Saturday, March 17, 2007

Nationwide coupon settlement upheld in cold sore case

Intervention, Inc. v. Avanir Pharmaceuticals et al., 2007 WL 772889 (Cal. App. 1 Dist.)

This was an appeal by an objector to a settlement of a false advertising class action based on the claim that Abreva, a cold sore medication, cut cold sore healing time in half. The settlement gives $1 million to independent, non-product-related cold sore research and provides 50 million vouchers combining a $3 discount coupon for Abreva with a rebate offer on the purchase price, up to $6.50, of Tums antacid. The coupons will be distributed through newspapers, valid for two years, and may not be accompanied by advertising touting Abreva’s effect on the duration of a cold sore or by phrases like “try Abreva” directed at recruiting new users. Attorneys’ fees were $1.2 million. The objector argued that certification of a nationwide plaintiff class was illegitimate, and that the settlement was inadequate. The court of appeals affirmed.

The case was aggressively litigated through multiple demurrers, motions to strike, and amended complaints. Discovery was extensive, including depositions of class representatives, nine of defendants’ key employees, and over 50,000 pages of document production. Settlement discussions took about a year.

The court of appeals found that California was a proper forum to adjudicate nationwide class claims because the product was developed in California and the challenged research was conducted by Avanir, a company incorporated and located in California. Many of the ad claims, including press releases, emanated from California. The objector argued that another defendant (GlaxoSmithKline), based in Pennsylvania, was the primary wrongdoer. But the class complaint named them both and made substantial allegations of wrongdoing against both. Avanir developed the medication and conducted the relevant clinical studies. The defendants jointly agreed on the marketing plan and press releases.

As to the substance of the settlement, the court of appeals found no abuse in discretion from the trial court’s finding that it was fair, adequate and reasonable. A presumption of fairness operated: the negotiations were conducted at arm’s length, assisted by a mediator, and concluded after extensive discovery; class counsel was experienced in class action litigation; and there was only one objector out of a nationwide class estimated to exceed one million. Moreover, the trial court found that the coupon provided a benefit to class members who’d be otherwise difficult to identify and reach. The $1 million research fund was a significant benefit to the class, given that cold sores often recur. The settlement didn’t provide injunctive relief, but the relevant ads had been off the market for years, and the court of appeals agreed that there was no reasonable basis to believe that defendants would resurrect an old campaign based on a decade-old study that had been publicly criticized in litigation.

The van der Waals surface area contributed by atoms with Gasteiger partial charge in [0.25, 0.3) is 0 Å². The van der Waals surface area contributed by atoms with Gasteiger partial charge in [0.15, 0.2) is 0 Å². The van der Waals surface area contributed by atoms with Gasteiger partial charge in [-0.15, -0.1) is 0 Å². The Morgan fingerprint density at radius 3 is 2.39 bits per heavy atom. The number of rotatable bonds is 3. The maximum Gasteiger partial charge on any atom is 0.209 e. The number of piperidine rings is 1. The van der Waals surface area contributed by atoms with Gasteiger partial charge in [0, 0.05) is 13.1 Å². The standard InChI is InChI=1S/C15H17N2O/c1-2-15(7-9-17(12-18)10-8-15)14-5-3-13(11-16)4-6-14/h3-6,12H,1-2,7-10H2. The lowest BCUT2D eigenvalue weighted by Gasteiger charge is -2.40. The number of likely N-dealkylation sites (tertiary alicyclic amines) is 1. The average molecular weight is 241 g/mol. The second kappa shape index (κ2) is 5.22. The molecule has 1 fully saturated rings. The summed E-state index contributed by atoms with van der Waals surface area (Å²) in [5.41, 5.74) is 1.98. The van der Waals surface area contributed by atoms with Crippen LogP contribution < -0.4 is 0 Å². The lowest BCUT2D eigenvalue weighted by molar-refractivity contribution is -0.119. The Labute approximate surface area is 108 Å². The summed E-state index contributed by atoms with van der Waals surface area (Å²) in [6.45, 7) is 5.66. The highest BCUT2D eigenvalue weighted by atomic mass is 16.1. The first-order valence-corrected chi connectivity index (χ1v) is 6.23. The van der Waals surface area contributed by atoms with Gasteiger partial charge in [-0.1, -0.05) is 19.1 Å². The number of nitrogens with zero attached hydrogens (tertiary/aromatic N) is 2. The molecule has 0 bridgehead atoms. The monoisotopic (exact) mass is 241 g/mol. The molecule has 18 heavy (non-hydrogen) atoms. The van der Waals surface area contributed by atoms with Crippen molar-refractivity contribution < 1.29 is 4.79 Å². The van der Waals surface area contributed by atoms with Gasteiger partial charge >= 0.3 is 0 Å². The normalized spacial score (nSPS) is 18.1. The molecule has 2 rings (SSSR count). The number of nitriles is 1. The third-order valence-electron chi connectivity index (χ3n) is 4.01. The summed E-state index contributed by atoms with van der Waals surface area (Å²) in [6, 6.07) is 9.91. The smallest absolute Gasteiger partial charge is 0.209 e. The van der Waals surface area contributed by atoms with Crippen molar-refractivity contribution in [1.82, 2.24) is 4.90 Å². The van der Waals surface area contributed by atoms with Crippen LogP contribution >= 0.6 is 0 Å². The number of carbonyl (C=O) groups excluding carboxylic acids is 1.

The opposer, perhaps relying on research revealing very low rates of coupon and voucher usage, argued that direct restitution should have been provided instead. But it would have been extremely difficult to find the class members, given that Abreva sells for less than $20 and that consumers would have to have kept records back to 2001 to qualify for reimbursement. Administration costs would overwhelm direct consumer restitution, so the “modest” benefits of coupons and rebates would be more economically feasible. It’s also true that coupon settlements can work as ad campaigns for defendants, but “win-win” settlements aren’t per se unreasonable, and the settlement here seeks to minimize the promotional effect of the vouchers. In addition, the $1 million research fund benefits the class. The objector argued that the harm to the class came from advertising misrepresentations, not from cold sore outbreaks. But the misrepresentations were about scientific research, and thus independent research is related to the class claims. (Except that the settlement-fund research can’t be product-related, so … not exactly.)

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